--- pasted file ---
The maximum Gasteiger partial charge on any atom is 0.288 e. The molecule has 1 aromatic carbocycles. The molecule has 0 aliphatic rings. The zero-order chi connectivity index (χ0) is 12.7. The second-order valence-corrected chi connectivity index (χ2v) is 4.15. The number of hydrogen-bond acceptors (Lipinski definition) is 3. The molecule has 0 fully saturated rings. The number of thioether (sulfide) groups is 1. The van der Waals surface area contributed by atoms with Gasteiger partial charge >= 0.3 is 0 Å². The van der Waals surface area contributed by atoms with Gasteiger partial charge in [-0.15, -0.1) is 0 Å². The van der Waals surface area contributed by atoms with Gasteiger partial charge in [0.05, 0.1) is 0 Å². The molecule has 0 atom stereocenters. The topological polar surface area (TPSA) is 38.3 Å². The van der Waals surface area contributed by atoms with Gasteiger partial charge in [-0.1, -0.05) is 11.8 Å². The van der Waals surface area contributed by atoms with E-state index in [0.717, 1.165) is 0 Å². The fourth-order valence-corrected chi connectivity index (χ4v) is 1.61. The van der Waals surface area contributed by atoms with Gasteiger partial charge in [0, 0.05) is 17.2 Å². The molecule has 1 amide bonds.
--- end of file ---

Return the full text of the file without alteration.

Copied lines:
The maximum Gasteiger partial charge on any atom is 0.288 e. The molecule has 1 aromatic carbocycles. The molecule has 0 aliphatic rings. The zero-order chi connectivity index (χ0) is 12.7. The second-order valence-corrected chi connectivity index (χ2v) is 4.15. The number of hydrogen-bond acceptors (Lipinski definition) is 3. The molecule has 0 fully saturated rings. The number of thioether (sulfide) groups is 1. The van der Waals surface area contributed by atoms with Gasteiger partial charge >= 0.3 is 0 Å². The van der Waals surface area contributed by atoms with Gasteiger partial charge in [-0.15, -0.1) is 0 Å². The van der Waals surface area contributed by atoms with Gasteiger partial charge in [0.05, 0.1) is 0 Å². The molecule has 0 atom stereocenters. The topological polar surface area (TPSA) is 38.3 Å². The van der Waals surface area contributed by atoms with Gasteiger partial charge in [-0.1, -0.05) is 11.8 Å². The van der Waals surface area contributed by atoms with E-state index in [0.717, 1.165) is 0 Å². The fourth-order valence-corrected chi connectivity index (χ4v) is 1.61. The van der Waals surface area contributed by atoms with Gasteiger partial charge in [0, 0.05) is 17.2 Å². The molecule has 1 amide bonds.